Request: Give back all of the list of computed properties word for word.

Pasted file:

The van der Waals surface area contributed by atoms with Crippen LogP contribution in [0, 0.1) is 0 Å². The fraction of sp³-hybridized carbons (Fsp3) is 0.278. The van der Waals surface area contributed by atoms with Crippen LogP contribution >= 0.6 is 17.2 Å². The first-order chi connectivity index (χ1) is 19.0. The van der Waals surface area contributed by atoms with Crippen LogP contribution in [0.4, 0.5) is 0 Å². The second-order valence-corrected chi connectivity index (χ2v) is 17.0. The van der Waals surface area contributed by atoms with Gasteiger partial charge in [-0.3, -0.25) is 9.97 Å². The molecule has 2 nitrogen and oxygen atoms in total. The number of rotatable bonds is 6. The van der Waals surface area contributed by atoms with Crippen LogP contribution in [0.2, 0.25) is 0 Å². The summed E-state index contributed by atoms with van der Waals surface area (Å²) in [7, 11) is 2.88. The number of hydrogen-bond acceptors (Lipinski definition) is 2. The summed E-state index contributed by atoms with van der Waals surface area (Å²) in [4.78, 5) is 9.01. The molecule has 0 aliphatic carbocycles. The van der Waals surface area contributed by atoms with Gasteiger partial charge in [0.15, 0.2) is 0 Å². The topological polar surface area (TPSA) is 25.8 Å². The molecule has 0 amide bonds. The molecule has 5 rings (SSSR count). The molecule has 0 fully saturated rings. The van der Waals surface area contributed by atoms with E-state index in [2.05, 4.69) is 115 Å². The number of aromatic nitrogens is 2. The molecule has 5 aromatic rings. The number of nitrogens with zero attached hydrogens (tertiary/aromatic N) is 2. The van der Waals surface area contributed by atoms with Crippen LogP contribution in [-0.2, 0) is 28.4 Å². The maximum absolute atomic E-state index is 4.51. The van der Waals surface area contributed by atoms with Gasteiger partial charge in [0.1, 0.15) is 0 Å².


The van der Waals surface area contributed by atoms with Crippen LogP contribution in [0, 0.1) is 0 Å². The fraction of sp³-hybridized carbons (Fsp3) is 0.278. The van der Waals surface area contributed by atoms with Crippen LogP contribution >= 0.6 is 17.2 Å². The first-order chi connectivity index (χ1) is 19.0. The van der Waals surface area contributed by atoms with Crippen LogP contribution in [0.4, 0.5) is 0 Å². The second-order valence-corrected chi connectivity index (χ2v) is 17.0. The van der Waals surface area contributed by atoms with Gasteiger partial charge in [-0.3, -0.25) is 9.97 Å². The molecule has 2 nitrogen and oxygen atoms in total. The number of rotatable bonds is 6. The van der Waals surface area contributed by atoms with Crippen LogP contribution in [0.2, 0.25) is 0 Å². The summed E-state index contributed by atoms with van der Waals surface area (Å²) in [7, 11) is 2.88. The number of hydrogen-bond acceptors (Lipinski definition) is 2. The summed E-state index contributed by atoms with van der Waals surface area (Å²) in [4.78, 5) is 9.01. The molecule has 0 aliphatic carbocycles. The van der Waals surface area contributed by atoms with Gasteiger partial charge in [0.15, 0.2) is 0 Å². The topological polar surface area (TPSA) is 25.8 Å². The molecule has 0 amide bonds. The molecule has 5 rings (SSSR count). The molecule has 0 fully saturated rings. The van der Waals surface area contributed by atoms with E-state index in [2.05, 4.69) is 115 Å². The number of aromatic nitrogens is 2. The molecule has 5 aromatic rings. The number of nitrogens with zero attached hydrogens (tertiary/aromatic N) is 2. The van der Waals surface area contributed by atoms with Crippen LogP contribution in [-0.2, 0) is 28.4 Å². The maximum absolute atomic E-state index is 4.51. The van der Waals surface area contributed by atoms with Gasteiger partial charge in [0.1, 0.15) is 0 Å².